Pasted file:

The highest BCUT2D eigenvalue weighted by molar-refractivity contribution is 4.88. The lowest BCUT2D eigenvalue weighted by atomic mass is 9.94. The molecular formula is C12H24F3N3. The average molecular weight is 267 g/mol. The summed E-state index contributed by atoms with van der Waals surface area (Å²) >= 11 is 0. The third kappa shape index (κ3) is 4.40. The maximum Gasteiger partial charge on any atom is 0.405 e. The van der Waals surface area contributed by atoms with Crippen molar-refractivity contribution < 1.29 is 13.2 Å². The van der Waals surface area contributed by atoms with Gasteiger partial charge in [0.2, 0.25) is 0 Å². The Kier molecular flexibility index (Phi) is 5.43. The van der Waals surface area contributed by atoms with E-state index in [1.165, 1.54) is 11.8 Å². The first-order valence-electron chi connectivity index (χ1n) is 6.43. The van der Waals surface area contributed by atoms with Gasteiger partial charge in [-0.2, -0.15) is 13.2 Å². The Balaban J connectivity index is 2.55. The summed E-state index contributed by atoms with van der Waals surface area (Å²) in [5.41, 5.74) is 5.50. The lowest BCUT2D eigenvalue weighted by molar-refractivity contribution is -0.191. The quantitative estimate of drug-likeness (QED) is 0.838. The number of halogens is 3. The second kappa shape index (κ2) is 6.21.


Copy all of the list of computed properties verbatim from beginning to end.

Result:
The highest BCUT2D eigenvalue weighted by molar-refractivity contribution is 4.88. The lowest BCUT2D eigenvalue weighted by atomic mass is 9.94. The molecular formula is C12H24F3N3. The average molecular weight is 267 g/mol. The summed E-state index contributed by atoms with van der Waals surface area (Å²) >= 11 is 0. The third kappa shape index (κ3) is 4.40. The maximum Gasteiger partial charge on any atom is 0.405 e. The van der Waals surface area contributed by atoms with Crippen molar-refractivity contribution < 1.29 is 13.2 Å². The van der Waals surface area contributed by atoms with Gasteiger partial charge in [0.2, 0.25) is 0 Å². The Kier molecular flexibility index (Phi) is 5.43. The van der Waals surface area contributed by atoms with E-state index in [1.165, 1.54) is 11.8 Å². The first-order valence-electron chi connectivity index (χ1n) is 6.43. The van der Waals surface area contributed by atoms with Gasteiger partial charge in [-0.2, -0.15) is 13.2 Å². The Balaban J connectivity index is 2.55. The summed E-state index contributed by atoms with van der Waals surface area (Å²) in [5.41, 5.74) is 5.50. The lowest BCUT2D eigenvalue weighted by molar-refractivity contribution is -0.191. The quantitative estimate of drug-likeness (QED) is 0.838. The number of halogens is 3. The second kappa shape index (κ2) is 6.21.